Even so, during the final exciting week, the MTV vote seesawed back and forth between Snow White and Bilbo, but the Ringers’ campaign won out, with Bilbo attaining a margin of just over 100 thousand:
Measured by the box-office records of all the films, Snow White would seem to be least popular. Yet it wasn’t the ticket-buying audience as a whole voting. It was the hardcore fans–and mostly fans from a different fandom at that.
Cliff “Quickbeam” Broadway has posted an excellent rundown of the campaign on TheOneRing.net, “When Fandom Comes Together: How #VoteBilbo Rallied the Ringers.” It conveys how a large number of devotees worked very hard for free to create an almost professional-level campaign for a character and film they loved. All this within the space of a few weeks.
I’m not saying that a studio marketer could go onto the Internet and find hard facts on fans’ likes and dislikes. It’s something one gets a feel for by looking at the message boards on TheOneRing.net or checking out The Leaky Cauldron (the biggest Harry Potter fansite) or liking a bunch of directors’ and films’ Facebook pages. By the way, it’s odd that Peter Jackson has a FB page that, with its nearly 800 thousand Likes, has become the main online publicity site for The Hobbit, while Bryan Singer doesn’t even have a FB page. Does that suggest any systematic approach in WB’s publicity campaigns? True, Jack has a FB page, but these days every film does.
What sorts of things can you learn by looking at such sites and pages? It’s interesting, for example, that Cliff’s fandom story includes one of many images that were devised by fans for the twitter campaign for Bilbo, one not from Rings or The Hobbit, but from Game of Thrones (right). Ringers would instinctively know that Lord of the Rings fans would be far more likely to read George R.. R. Martin’s book series or watch the TV adaptation than would Twihards. Not only would they recognize the image shown (the character played by Sean Bean, who was Boromir in The Fellowship of the Ring), but they would know that “Snowwhite is coming” is a riff on a portentous line from Game of Thrones, “Winter is coming.”
It is also interesting that TheOneRing.net catered to the slightly older-skewing demographic that is far more important in Rings fandom than in Twilight fandom. As Cliff says: “We have an audience that included older-generation folks who had never used Twitter, so we gave quick and easy instructions to help guide our friends toward their goal.” New Line’s audience research, which originally convinced them that teenaged boys were their primary audience, didn’t reveal that other big audience–which most Ringers would know about.
These little details may not be important in themselves, but picking up many of them from fan discussion adds up to an overall view of characteristics and attitudes. Fans are also quite clear on their likes and dislikes as far as directors and stars go. Just the other day on a thread on TheOneRing.net, Lusitano gave his opinion concerning future possible adaptations of material from Tolkien’s The Silmarillion and Unfinished Tales: “If in the future they end up being adapted, it is only sensible to give them to someone else [other than Peter Jackson]. Tim Burton, perhaps? ” Such an adaptation would, I think, be unwise, but a producer who went down that road ought to be interested in that opinion.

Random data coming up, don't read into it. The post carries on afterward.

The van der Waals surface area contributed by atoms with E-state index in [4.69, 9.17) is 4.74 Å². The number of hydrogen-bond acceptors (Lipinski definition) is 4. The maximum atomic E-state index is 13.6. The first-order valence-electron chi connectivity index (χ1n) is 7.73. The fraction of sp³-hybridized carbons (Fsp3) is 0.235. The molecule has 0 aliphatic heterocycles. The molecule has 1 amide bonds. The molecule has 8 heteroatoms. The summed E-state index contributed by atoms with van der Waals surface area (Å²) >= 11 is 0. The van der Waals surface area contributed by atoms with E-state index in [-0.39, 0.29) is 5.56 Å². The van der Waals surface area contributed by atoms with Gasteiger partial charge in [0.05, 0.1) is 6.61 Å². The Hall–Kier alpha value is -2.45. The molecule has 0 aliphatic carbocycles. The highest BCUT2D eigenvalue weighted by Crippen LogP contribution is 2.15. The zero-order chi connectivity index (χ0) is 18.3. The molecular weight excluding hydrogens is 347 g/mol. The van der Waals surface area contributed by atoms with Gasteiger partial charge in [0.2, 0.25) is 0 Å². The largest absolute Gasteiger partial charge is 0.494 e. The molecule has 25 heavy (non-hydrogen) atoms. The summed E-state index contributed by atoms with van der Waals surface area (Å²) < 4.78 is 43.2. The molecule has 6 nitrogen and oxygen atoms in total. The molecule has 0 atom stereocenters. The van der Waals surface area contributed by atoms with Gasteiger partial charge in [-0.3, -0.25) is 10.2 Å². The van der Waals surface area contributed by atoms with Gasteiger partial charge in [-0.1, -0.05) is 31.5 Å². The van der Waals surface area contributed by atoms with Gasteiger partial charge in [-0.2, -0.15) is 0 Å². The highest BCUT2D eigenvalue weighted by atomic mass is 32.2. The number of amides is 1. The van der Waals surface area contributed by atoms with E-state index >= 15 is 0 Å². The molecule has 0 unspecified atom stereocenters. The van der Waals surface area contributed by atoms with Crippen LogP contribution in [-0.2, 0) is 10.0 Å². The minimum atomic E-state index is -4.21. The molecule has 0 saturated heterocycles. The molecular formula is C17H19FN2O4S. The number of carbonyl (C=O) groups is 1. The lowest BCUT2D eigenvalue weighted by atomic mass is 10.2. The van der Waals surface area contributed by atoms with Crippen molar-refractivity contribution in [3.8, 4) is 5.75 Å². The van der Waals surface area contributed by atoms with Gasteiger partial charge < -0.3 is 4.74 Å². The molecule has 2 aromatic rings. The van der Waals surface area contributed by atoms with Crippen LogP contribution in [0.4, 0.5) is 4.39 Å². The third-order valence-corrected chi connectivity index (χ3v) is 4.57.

Clearly from the way most studios treat most fan sites, they aren’t particularly grateful for any of this. They also don’t seem to recognize that the most devoted fans working for such sites or posting on their own FB pages, YouTube, and Vimeo, have an extraordinary expertise concerning one fandom and often several.
Possibly the studios do closely monitor fansites. Certainly some people in the Rings filmmaking team read TheOneRing.net. When Guillermo del Toro was slated to direct The Hobbit, he even joined the Message Boards and participated in discussions fairly frequently. Naturally the fans adored him for it. If he had stayed on as director, would WB have allowed him to keep up that practice? Probably not unless he cleared every contribution with the studio publicity department.
I’m not saying that cruising online fan outlets would guarantee that the studios would get such a feel for their public that all the films they greenlight would be successes. There are always inexplicable flops. Why did audiences who flocked to Tim Burton and Johnny Depp’s Alice in Wonderland reject the same team when Dark Shadows appeared? Was it just the difference between the sources: a universally known classic book vs. an old TV show with a devoted but small cult following?
Still, when I hear about such incidents as the ones I’ve described here, I can’t help but feel that the fans are a far more valuable source about potential audiences than the studios realize. Why do studios not identify certain particularly knowledgeable and devoted fans as experts and hire them as consultants? Or at least quietly study what they say and do and benefit from it? Maybe then they would know what many of us already know: that the impending failure of some films, like Jack and Hansel and Gretel, is bone obvious from the start.
All this is not to say that Jack the Giant Slayer is a bad film and not worth seeing. It has gotten some surprisingly good, if not rave reviews, though its score on Rotten Tomatoes is only 52% (and 61% among fans). It’s just that WB should have known what they were getting into.